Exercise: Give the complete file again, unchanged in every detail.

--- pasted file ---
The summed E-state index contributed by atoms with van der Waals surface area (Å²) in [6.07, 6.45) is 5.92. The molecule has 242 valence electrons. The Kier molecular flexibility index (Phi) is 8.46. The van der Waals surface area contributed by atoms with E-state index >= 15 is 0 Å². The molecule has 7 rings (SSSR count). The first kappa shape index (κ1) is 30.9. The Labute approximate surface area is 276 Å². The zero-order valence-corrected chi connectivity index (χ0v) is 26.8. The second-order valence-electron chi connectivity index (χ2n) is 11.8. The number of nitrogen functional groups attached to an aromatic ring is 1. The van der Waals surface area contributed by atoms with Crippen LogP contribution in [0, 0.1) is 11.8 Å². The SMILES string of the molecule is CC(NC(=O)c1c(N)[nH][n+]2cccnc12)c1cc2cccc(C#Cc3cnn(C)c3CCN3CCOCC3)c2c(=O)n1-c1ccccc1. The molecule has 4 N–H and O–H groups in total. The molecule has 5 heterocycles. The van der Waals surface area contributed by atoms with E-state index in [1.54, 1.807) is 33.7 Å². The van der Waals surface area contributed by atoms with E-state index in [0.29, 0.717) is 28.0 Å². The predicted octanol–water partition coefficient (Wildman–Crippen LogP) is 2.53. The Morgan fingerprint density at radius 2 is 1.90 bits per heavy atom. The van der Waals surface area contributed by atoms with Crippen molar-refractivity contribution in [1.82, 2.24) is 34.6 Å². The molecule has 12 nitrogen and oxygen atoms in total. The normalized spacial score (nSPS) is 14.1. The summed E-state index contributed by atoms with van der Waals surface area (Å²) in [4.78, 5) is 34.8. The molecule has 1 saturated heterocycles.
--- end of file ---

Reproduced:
The summed E-state index contributed by atoms with van der Waals surface area (Å²) in [6.07, 6.45) is 5.92. The molecule has 242 valence electrons. The Kier molecular flexibility index (Phi) is 8.46. The van der Waals surface area contributed by atoms with E-state index >= 15 is 0 Å². The molecule has 7 rings (SSSR count). The first kappa shape index (κ1) is 30.9. The Labute approximate surface area is 276 Å². The zero-order valence-corrected chi connectivity index (χ0v) is 26.8. The second-order valence-electron chi connectivity index (χ2n) is 11.8. The number of nitrogen functional groups attached to an aromatic ring is 1. The van der Waals surface area contributed by atoms with Crippen LogP contribution in [0, 0.1) is 11.8 Å². The SMILES string of the molecule is CC(NC(=O)c1c(N)[nH][n+]2cccnc12)c1cc2cccc(C#Cc3cnn(C)c3CCN3CCOCC3)c2c(=O)n1-c1ccccc1. The molecule has 4 N–H and O–H groups in total. The molecule has 5 heterocycles. The van der Waals surface area contributed by atoms with E-state index in [1.54, 1.807) is 33.7 Å². The van der Waals surface area contributed by atoms with E-state index in [0.29, 0.717) is 28.0 Å². The predicted octanol–water partition coefficient (Wildman–Crippen LogP) is 2.53. The Morgan fingerprint density at radius 2 is 1.90 bits per heavy atom. The van der Waals surface area contributed by atoms with Crippen molar-refractivity contribution in [1.82, 2.24) is 34.6 Å². The molecule has 12 nitrogen and oxygen atoms in total. The normalized spacial score (nSPS) is 14.1. The summed E-state index contributed by atoms with van der Waals surface area (Å²) in [4.78, 5) is 34.8. The molecule has 1 saturated heterocycles.